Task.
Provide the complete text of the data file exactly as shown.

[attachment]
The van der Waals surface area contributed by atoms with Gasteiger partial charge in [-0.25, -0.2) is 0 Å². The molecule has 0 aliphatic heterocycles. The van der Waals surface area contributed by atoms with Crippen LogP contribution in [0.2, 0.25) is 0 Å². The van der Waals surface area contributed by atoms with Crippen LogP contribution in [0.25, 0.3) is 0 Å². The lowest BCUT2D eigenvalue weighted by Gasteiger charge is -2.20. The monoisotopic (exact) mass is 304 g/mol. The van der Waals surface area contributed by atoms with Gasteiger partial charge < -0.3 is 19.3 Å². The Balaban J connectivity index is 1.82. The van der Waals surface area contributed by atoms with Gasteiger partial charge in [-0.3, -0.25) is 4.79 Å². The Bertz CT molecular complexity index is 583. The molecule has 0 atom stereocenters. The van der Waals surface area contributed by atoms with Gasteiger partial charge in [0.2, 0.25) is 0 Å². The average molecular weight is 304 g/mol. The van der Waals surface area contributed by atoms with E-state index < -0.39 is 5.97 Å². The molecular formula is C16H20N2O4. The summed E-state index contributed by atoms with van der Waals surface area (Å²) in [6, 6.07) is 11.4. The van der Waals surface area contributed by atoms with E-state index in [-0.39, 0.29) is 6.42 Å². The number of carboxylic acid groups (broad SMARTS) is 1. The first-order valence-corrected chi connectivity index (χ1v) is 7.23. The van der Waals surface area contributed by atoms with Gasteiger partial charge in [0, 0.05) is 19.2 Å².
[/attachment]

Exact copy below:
The van der Waals surface area contributed by atoms with Gasteiger partial charge in [-0.25, -0.2) is 0 Å². The molecule has 0 aliphatic heterocycles. The van der Waals surface area contributed by atoms with Crippen LogP contribution in [0.2, 0.25) is 0 Å². The van der Waals surface area contributed by atoms with Crippen LogP contribution in [0.25, 0.3) is 0 Å². The lowest BCUT2D eigenvalue weighted by Gasteiger charge is -2.20. The monoisotopic (exact) mass is 304 g/mol. The van der Waals surface area contributed by atoms with Gasteiger partial charge < -0.3 is 19.3 Å². The Balaban J connectivity index is 1.82. The van der Waals surface area contributed by atoms with Gasteiger partial charge in [-0.3, -0.25) is 4.79 Å². The Bertz CT molecular complexity index is 583. The molecule has 0 atom stereocenters. The van der Waals surface area contributed by atoms with Gasteiger partial charge in [0.2, 0.25) is 0 Å². The average molecular weight is 304 g/mol. The van der Waals surface area contributed by atoms with E-state index < -0.39 is 5.97 Å². The molecular formula is C16H20N2O4. The summed E-state index contributed by atoms with van der Waals surface area (Å²) in [6, 6.07) is 11.4. The van der Waals surface area contributed by atoms with E-state index in [-0.39, 0.29) is 6.42 Å². The number of carboxylic acid groups (broad SMARTS) is 1. The first-order valence-corrected chi connectivity index (χ1v) is 7.23. The van der Waals surface area contributed by atoms with Gasteiger partial charge in [0, 0.05) is 19.2 Å².